Some updates from the rest of my world:
Life goes on in Washington DC. I’ll be visiting again next month in connection with industry meetings. There are so many new members of Congress that it will take two years to meet a decent number of them, after which they probably all change again and it will be time to start over.
There are interesting developments in connection with the Energy Security Leadership Council on which I serve. There appears to be an opportunity for bipartisan support to spur the electrification of road transportation. Senators Alexander (R, Tennessee) and Merkley (D, Oregon) have introduced legislation before the Senate Energy & Natural Resources Committee to spur action in this area. Here are some facts that bear on the topic: the U.S. uses almost 20 million barrels of oil per day; it imports about 50% of what it consumes; about 70% of the oil it uses goes to the transportation sector; and oil provides 94% of all the energy the U.S. consumes in transportation. The electricity grid is the only widespread infrastructure that is a meaningful alternative to the gasoline infrastructure. The U.S. doesn’t use much of its electricity generating capacity between 6 p.m. and 6 a.m., so there is plenty of spare capacity which can be fueled by a variety of power sources. There are no magic solutions that can eliminate the short-term pain of $4 gasoline and a volatile oil market, but electrification should be a core component of our long-term quest for reduced dependence on imports of oil.
I have no progress to report on the prospects for the Citadelle to become a functioning tourist attraction in Haiti. Michel Martelly has just assumed office as the new President of Haiti. We are waiting to see who he will name to his Cabinet, in particular his choice of Minister of Tourism. It has been a year since Royal Caribbean presented the government with a Master Site Plan for activating the Citadelle. It would be great if the new government would commit to bringing this essential symbol of the country back to life.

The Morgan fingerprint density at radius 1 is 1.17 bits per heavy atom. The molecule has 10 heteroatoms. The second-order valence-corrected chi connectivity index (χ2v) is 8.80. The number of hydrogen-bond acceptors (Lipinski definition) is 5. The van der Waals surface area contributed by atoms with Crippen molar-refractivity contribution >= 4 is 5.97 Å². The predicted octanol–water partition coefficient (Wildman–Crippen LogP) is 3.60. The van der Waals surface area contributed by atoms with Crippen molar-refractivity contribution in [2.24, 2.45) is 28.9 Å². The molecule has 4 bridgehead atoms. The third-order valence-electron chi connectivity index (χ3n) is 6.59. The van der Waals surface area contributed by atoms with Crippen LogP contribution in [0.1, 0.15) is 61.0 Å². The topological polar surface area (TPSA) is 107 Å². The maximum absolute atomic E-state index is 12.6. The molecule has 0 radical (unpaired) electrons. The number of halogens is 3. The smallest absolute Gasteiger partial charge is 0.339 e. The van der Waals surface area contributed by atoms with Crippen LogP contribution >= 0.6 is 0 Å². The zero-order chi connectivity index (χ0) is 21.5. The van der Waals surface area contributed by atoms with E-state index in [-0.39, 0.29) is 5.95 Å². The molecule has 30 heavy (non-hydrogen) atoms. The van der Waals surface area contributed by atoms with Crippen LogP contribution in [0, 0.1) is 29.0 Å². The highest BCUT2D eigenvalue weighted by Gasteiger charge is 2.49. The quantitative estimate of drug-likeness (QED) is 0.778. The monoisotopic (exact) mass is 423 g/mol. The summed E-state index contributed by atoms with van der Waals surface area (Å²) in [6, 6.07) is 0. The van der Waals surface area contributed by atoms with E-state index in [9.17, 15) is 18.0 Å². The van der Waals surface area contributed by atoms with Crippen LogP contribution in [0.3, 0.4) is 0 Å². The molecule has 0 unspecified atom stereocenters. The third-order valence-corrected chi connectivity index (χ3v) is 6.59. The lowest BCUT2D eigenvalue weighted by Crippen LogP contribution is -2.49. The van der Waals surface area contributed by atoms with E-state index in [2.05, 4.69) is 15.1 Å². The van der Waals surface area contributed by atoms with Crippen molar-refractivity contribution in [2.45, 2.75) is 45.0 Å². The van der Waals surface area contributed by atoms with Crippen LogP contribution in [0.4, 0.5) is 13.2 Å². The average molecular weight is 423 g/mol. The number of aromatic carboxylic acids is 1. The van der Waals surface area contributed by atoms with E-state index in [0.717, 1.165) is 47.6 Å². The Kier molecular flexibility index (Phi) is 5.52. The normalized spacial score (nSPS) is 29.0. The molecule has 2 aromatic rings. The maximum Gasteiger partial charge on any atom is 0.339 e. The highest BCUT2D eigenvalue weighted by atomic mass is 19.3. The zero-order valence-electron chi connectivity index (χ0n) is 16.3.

My involvement in child welfare is not at the same level it was when I was on the Board of Trustees of Our Kids (OKI – the agency responsible for foster care and related services for several thousand children and young adults in Miami and the Keys). I have moved to the OKI Advisory Board (i.e., I’ve been kicked upstairs), but I still try to keep my finger on the pulse of what is happening on this always daunting terrain. Over time, OKI’s relationship with Florida’s Department of Children & Families (DCF — the oversight agency, and funding source for OKI) has ebbed and flowed. Now after several years of promising improvement the relationship has regressed. For the sake of the youth who need every advantage we can give them to improve their chances of leading enjoyable and productive lives, DCF and OKI need to find their way to a more mutually supportive environment.
Last but least there is my running. I’m running more and doing better in practice. That’s the good news. The frustrating part is turning that unofficial success into improved race times. Of course the remorselessly increasing heat and humidity are not allies. It also did not help in the Corporate Run in downtown Miami that the drawbridge was up in the middle of the race! I did manage a PR in the 10k with a 40:46. My personal trainer ran with me. He supplied motivational comments such as “Adam, don’t worry, they have paramedics if you need them.” My big 1500 meter races this summer are coming closer and closer.